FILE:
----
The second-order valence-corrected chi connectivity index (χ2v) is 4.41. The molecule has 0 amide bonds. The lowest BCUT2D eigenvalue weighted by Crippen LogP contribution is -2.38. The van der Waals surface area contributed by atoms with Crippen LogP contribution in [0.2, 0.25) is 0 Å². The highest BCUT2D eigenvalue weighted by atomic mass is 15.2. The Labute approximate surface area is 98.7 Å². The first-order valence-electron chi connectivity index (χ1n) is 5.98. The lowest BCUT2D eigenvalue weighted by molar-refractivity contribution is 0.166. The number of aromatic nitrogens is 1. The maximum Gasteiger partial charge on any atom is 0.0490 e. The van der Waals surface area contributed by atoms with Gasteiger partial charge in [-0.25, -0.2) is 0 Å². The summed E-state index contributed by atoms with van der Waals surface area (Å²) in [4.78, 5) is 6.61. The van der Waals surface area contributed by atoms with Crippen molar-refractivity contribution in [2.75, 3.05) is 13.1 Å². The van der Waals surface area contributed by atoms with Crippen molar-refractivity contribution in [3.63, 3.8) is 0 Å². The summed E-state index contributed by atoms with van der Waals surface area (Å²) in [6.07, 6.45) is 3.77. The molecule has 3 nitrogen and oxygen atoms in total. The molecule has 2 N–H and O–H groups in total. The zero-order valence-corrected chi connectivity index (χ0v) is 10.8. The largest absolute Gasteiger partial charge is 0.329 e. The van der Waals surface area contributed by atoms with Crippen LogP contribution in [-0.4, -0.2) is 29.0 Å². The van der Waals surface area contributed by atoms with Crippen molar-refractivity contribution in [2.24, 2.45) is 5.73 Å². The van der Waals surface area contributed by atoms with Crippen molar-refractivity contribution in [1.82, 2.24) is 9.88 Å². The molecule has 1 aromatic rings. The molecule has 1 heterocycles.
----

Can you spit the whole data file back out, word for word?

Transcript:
The second-order valence-corrected chi connectivity index (χ2v) is 4.41. The molecule has 0 amide bonds. The lowest BCUT2D eigenvalue weighted by Crippen LogP contribution is -2.38. The van der Waals surface area contributed by atoms with Crippen LogP contribution in [0.2, 0.25) is 0 Å². The highest BCUT2D eigenvalue weighted by atomic mass is 15.2. The Labute approximate surface area is 98.7 Å². The first-order valence-electron chi connectivity index (χ1n) is 5.98. The lowest BCUT2D eigenvalue weighted by molar-refractivity contribution is 0.166. The number of aromatic nitrogens is 1. The maximum Gasteiger partial charge on any atom is 0.0490 e. The van der Waals surface area contributed by atoms with Gasteiger partial charge in [-0.25, -0.2) is 0 Å². The summed E-state index contributed by atoms with van der Waals surface area (Å²) in [4.78, 5) is 6.61. The van der Waals surface area contributed by atoms with Crippen molar-refractivity contribution in [2.75, 3.05) is 13.1 Å². The van der Waals surface area contributed by atoms with Crippen molar-refractivity contribution in [3.63, 3.8) is 0 Å². The summed E-state index contributed by atoms with van der Waals surface area (Å²) in [6.07, 6.45) is 3.77. The molecule has 3 nitrogen and oxygen atoms in total. The molecule has 2 N–H and O–H groups in total. The zero-order valence-corrected chi connectivity index (χ0v) is 10.8. The largest absolute Gasteiger partial charge is 0.329 e. The van der Waals surface area contributed by atoms with Crippen LogP contribution in [-0.4, -0.2) is 29.0 Å². The van der Waals surface area contributed by atoms with Crippen molar-refractivity contribution in [2.24, 2.45) is 5.73 Å². The van der Waals surface area contributed by atoms with Crippen molar-refractivity contribution in [1.82, 2.24) is 9.88 Å². The molecule has 1 aromatic rings. The molecule has 1 heterocycles.